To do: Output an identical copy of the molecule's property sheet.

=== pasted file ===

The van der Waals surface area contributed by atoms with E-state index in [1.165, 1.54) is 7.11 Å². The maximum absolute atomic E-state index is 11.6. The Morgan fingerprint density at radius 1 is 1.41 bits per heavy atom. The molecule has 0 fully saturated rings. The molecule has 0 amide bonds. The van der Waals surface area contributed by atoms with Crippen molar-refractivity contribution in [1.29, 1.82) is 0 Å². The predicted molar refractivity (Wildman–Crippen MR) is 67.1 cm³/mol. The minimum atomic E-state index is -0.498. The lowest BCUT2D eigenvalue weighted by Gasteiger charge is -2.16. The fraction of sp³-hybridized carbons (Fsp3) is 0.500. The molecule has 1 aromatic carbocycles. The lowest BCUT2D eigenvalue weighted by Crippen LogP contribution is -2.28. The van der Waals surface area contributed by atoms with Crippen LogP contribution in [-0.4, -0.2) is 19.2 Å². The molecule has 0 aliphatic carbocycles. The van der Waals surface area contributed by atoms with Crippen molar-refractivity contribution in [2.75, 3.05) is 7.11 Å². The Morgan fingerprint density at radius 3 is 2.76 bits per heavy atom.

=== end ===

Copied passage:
The van der Waals surface area contributed by atoms with E-state index in [1.165, 1.54) is 7.11 Å². The maximum absolute atomic E-state index is 11.6. The Morgan fingerprint density at radius 1 is 1.41 bits per heavy atom. The molecule has 0 fully saturated rings. The molecule has 0 amide bonds. The van der Waals surface area contributed by atoms with Crippen molar-refractivity contribution in [1.29, 1.82) is 0 Å². The predicted molar refractivity (Wildman–Crippen MR) is 67.1 cm³/mol. The minimum atomic E-state index is -0.498. The lowest BCUT2D eigenvalue weighted by Gasteiger charge is -2.16. The fraction of sp³-hybridized carbons (Fsp3) is 0.500. The molecule has 1 aromatic carbocycles. The lowest BCUT2D eigenvalue weighted by Crippen LogP contribution is -2.28. The van der Waals surface area contributed by atoms with Crippen LogP contribution in [-0.4, -0.2) is 19.2 Å². The molecule has 0 aliphatic carbocycles. The van der Waals surface area contributed by atoms with Crippen molar-refractivity contribution in [2.75, 3.05) is 7.11 Å². The Morgan fingerprint density at radius 3 is 2.76 bits per heavy atom.